TEHRAN (Dispatches) -- President Hassan Rouhani said on Wednesday Iran and other Persian Gulf states could protect the region’s security and foreign forces are not needed, repeating a longstanding rejection of a U.S. maritime security mission in the region.
The United States has launched what it calls a maritime security mission in the Persian Gulf backed by Britain, escalating tensions in the region.
At a weekly cabinet meeting, Rouhani said Persian Gulf states can guarantee security in the region without U.S. assistance and accused the occupying regime of Israel of sowing instability in the Middle East.
"Israelis had better take care of the security of where they are if they can. Although, wherever they had a presence, they brought about nothing but insecurity, slaughter and terror,” he was quoted saying by the Mehr news agency.
"The main perpetrator of terrorism, war and slaughter in the region is the occupying regime of Israel,” he added.
He also said American calls for other nations to join its proposed naval mission were "superficial” and "impractical”.
"No doubt, no matter how much of these calls is put into practice, it will do nothing to help the security in the region,” Rouhani said.
His comments came in response to efforts by the Trump administration to set up a U.S.-led naval security mission around the Strait of Hormuz.
The U.S. wants an international coalition to purportedly monitor and potentially escort commercial ships there. Britain said last week it would join the mission, but no other U.S. allies have committed themselves so far.
It’s not clear if the occupying regime of Israel has been asked to participate.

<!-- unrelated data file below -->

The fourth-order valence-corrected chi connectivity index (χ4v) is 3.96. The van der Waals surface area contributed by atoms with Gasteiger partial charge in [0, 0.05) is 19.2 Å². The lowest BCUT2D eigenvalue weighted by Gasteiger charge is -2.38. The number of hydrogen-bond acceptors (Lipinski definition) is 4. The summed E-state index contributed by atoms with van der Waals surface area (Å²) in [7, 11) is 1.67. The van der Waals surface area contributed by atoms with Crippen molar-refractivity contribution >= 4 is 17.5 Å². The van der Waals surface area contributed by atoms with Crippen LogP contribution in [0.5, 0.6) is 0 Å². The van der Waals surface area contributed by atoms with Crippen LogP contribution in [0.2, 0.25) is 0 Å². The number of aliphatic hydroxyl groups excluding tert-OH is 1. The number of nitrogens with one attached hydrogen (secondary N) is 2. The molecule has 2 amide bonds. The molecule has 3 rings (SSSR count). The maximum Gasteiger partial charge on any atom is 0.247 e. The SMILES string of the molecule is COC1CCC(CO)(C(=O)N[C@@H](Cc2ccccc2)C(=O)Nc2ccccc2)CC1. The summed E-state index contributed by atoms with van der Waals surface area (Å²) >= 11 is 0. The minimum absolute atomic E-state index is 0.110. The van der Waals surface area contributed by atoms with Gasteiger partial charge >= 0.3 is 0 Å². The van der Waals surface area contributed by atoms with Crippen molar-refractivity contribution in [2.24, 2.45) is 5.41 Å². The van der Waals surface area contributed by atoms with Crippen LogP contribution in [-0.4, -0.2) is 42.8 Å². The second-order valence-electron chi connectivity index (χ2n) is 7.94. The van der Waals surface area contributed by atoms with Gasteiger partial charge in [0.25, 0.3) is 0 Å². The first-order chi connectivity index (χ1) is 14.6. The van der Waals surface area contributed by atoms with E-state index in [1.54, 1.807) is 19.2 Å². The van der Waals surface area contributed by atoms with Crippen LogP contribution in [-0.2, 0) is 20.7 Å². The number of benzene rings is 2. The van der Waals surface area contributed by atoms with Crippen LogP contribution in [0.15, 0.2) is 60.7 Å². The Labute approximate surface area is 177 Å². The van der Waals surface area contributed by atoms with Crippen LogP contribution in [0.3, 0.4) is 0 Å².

Last week, the Ynet news site reported Zionist FM Israel Katz had told a closed session of the Knesset foreign affairs and war committee that the occupying regime was involved in the U.S. mission.
On Sunday, the commander of Iran’s Islamic Revolution Guard Corps (IRGC)’s navy warned that "any illegitimate presence by the Zionists in the waters of the Persian Gulf could spark a war”.
Iraq has also rejected Israeli involvement in the Persian Gulf, with its foreign minster tweeting Monday that regional states were capable of securing the strategic waterway themselves and that the occupying regime of Israel’s participation in such a mission was unacceptable.
Tehran and Washington have been locked in a battle of nerves since U.S. President Donald Trump withdrew from a landmark 2015 nuclear deal with Iran last year and reimposed sanctions.
Tensions have soared in the region, with drones downed and tankers mysteriously attacked in Persian Gulf waters.
Apart from Britain, which already has warships on protection duty in the Persian Gulf after a UK-flagged tanker was seized by Iran’s IRGC, other European countries have refrained from joining the planned operation for fear it might harm their efforts to reach a negotiated settlement with Iran.
The ship seizures came after British Royal Marines detained a tanker carrying Iranian oil off the British overseas territory of Gibraltar on July 4.